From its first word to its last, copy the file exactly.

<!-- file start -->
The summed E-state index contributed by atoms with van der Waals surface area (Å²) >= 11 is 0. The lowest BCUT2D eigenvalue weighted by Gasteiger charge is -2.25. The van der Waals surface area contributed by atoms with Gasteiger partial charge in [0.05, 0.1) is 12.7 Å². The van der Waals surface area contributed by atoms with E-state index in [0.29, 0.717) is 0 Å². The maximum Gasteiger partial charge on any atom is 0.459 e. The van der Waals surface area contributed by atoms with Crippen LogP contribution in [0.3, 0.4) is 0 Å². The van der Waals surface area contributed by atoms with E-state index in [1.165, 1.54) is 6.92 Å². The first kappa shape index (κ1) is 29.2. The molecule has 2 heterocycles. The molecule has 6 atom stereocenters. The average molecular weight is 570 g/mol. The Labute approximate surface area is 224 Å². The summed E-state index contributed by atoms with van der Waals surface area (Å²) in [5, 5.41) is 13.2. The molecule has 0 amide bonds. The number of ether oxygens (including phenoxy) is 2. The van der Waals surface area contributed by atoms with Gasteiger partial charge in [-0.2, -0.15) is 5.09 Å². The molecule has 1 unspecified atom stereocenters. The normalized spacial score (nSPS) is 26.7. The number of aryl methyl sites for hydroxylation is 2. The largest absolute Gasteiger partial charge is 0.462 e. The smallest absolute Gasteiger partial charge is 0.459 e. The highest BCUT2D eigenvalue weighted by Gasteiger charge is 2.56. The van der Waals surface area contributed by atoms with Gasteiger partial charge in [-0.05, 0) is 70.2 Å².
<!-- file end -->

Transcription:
The summed E-state index contributed by atoms with van der Waals surface area (Å²) >= 11 is 0. The lowest BCUT2D eigenvalue weighted by Gasteiger charge is -2.25. The van der Waals surface area contributed by atoms with Gasteiger partial charge in [0.05, 0.1) is 12.7 Å². The van der Waals surface area contributed by atoms with E-state index in [0.29, 0.717) is 0 Å². The maximum Gasteiger partial charge on any atom is 0.459 e. The van der Waals surface area contributed by atoms with Crippen LogP contribution in [0.3, 0.4) is 0 Å². The van der Waals surface area contributed by atoms with E-state index in [1.165, 1.54) is 6.92 Å². The first kappa shape index (κ1) is 29.2. The molecule has 2 heterocycles. The molecule has 6 atom stereocenters. The average molecular weight is 570 g/mol. The Labute approximate surface area is 224 Å². The summed E-state index contributed by atoms with van der Waals surface area (Å²) in [5, 5.41) is 13.2. The molecule has 0 amide bonds. The number of ether oxygens (including phenoxy) is 2. The van der Waals surface area contributed by atoms with Gasteiger partial charge in [-0.2, -0.15) is 5.09 Å². The molecule has 1 unspecified atom stereocenters. The normalized spacial score (nSPS) is 26.7. The number of aryl methyl sites for hydroxylation is 2. The largest absolute Gasteiger partial charge is 0.462 e. The smallest absolute Gasteiger partial charge is 0.459 e. The highest BCUT2D eigenvalue weighted by Gasteiger charge is 2.56. The van der Waals surface area contributed by atoms with Gasteiger partial charge in [-0.05, 0) is 70.2 Å².